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ASU Football: First look at UCLA

Josh Rosen and the Bruins will look to avenge their loss against the Sun Devils last season.

Stanford v UCLA Photo by Harry How/Getty Images

The UCLA Bruins will head to Tempe Saturday night to take on the Arizona State Sun Devils in the first matchup between the two teams since the Sun Devils upset the then-No. 7 ranked Bruins in Pasadena last October.

While many picked Jim Mora’s program to compete with the USC Trojans for the Pac-12 South title this year, the Bruins have struggled out of the gate with losses in big games to the Texas A&M Aggies and the Stanford Cardinal. A victory over the Sun Devils in Tempe this weekend would be a tremendous boost to their conference title hopes, as they look to catch up to Colorado.

Here’s what you need to know about the Bruins:

Another Palomalu terrorizing the Pac-12 South

Thankfully for the Sun Devils, UCLA offensive coordinator Kennedy Polamalu is not related to Troy, the future Hall of Famer and former Pittsburgh Steelers safety. Unfortunately, however, he will keep the Sun Devils’ defense on its toes all game long Saturday night.

The former Trojan play-caller’s strength doesn’t rely on a dominant rushing or passing scheme, but rather a dangerous mixture of both.

Last week against Arizona, Polamalu spent the majority of the first half in shot-gun formation, dialing up passes curated for quarterback Josh Rosen’s strong and extremely accurate arm. When this scheme struggled as the Wildcats brought five and six on the blitz, he switched to a more pro-style look including simple screens and jet sweeps utilizing the Bruins’ skill players to catch Rich Rodriguez’s defensive unit off guard.

The adaptability Polamalu has engrained into his offense presents a new challenge for ASU defensive coordinator Keith Patterson’s unit.

Northern Arizona, Texas Tech, California, and to a certain extent USC with its two tight-end sets have exploited the Sun Devil’s secondary over and over, but have struggled to run the ball. The Bruins have not only proven their ability to execute in the running and passing game, but an elite intuition of how to vary their play-calling and keep defenses guessing for all four quarters.

Tempe proving popular vacation spot for elite QBs in 2016

At this point in the season, it seems futile to mention that the Sun Devils will be facing an elite quarterback in Tempe. However, after a freshman campaign consisting of a 60 percent completion rate, 3,668 yards and 23 touchdowns, Josh Rosen can’t be overlooked. The outspoken, eccentric, and often times controversial former 5-star recruit out of Manhattan Beach, Calif., is arguably the most exciting quarterback prospect in the collegiate game today.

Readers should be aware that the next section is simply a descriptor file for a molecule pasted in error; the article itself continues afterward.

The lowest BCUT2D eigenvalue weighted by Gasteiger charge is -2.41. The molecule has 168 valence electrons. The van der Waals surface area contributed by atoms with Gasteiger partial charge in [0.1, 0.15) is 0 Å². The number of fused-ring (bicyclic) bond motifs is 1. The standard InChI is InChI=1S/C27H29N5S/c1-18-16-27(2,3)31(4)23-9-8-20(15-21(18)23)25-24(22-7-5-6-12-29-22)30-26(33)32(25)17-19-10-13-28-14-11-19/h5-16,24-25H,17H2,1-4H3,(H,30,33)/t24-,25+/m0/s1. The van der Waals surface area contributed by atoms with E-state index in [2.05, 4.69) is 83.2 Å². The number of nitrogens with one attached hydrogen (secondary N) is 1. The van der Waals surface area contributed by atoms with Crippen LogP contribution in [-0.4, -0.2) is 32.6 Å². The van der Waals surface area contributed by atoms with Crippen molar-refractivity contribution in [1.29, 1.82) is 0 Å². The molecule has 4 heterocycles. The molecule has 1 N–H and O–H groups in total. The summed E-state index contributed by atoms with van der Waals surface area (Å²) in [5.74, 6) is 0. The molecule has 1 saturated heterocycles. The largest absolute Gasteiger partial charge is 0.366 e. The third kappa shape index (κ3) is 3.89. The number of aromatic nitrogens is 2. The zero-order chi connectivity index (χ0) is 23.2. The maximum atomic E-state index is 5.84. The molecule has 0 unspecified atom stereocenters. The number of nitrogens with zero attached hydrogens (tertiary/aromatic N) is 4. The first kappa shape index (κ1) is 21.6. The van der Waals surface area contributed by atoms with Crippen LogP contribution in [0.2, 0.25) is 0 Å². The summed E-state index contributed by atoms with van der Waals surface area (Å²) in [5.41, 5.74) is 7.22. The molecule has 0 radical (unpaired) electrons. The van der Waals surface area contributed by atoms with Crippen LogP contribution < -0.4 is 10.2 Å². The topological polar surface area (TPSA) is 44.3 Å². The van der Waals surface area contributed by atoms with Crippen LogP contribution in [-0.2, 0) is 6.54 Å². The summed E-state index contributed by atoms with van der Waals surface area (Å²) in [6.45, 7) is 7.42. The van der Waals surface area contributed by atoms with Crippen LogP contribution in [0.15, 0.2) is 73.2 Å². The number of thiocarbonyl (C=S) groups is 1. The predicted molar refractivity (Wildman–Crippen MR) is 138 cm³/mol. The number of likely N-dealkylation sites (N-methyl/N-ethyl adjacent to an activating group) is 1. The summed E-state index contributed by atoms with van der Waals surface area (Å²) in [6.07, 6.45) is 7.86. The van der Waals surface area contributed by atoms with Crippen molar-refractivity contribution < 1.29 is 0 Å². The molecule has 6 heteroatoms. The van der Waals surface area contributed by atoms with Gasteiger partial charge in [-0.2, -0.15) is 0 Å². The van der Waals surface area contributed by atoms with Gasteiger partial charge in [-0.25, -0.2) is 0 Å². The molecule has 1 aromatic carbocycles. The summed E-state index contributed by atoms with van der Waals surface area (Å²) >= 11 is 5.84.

After struggling against Texas A&M in the season opener (a performance which included throwing an interception seconds after taunting the Aggies ever-famous “12th-Man” crowd), the 6-foot-3 star has decimated opposing secondaries throwing for seven touchdowns, 1,172 yards and just one interception, all while maintaining 60 percent completion.

We’ve seen elite numbers, favorable scouting reports, and impressive highlights before. However, Josh Rosen has added a completely new dynamic to the quarterback position, one that we haven’t seen in the conference in a long time.

Trouble’s a Bruin

While the majority of student-athletes across the country are well-trained in public relations courses and have learned how to present themselves to the media (especially Division-I college football players with tremendous draft stock), Josh Rosen has seemingly defied every standard society has set for him.

The sophomore bordering on the brink of football superstardom constantly finds himself the subject of various controversial stories in the media, and just doesn’t seem to care. His long list of contentious decisions includes filling an inflatable hot tub with a beer funnel in his dorm room, insulting a presidential candidate in the form of a “F*** Trump” baseball cap during a golf game, and disparaging the NCAA for lucrative apparel deals that yield no financial benefits to its athletes.

More interesting than his controversies, however, has been his head coach Jim Mora’s advice to the 19-year old.

The fifth-year head coach has constantly defended his quarterback, stating that he will let Rosen “grow and discover” during his tenure in Los Angeles, as many college students do.

The behavior Rosen has displayed thus far in his collegiate career and Polamalu’s ability to manipulate an already-elite offensive unit surely have the potential to impact the game Saturday night, and should provide more fireworks in what will already be a game full of explosive offense.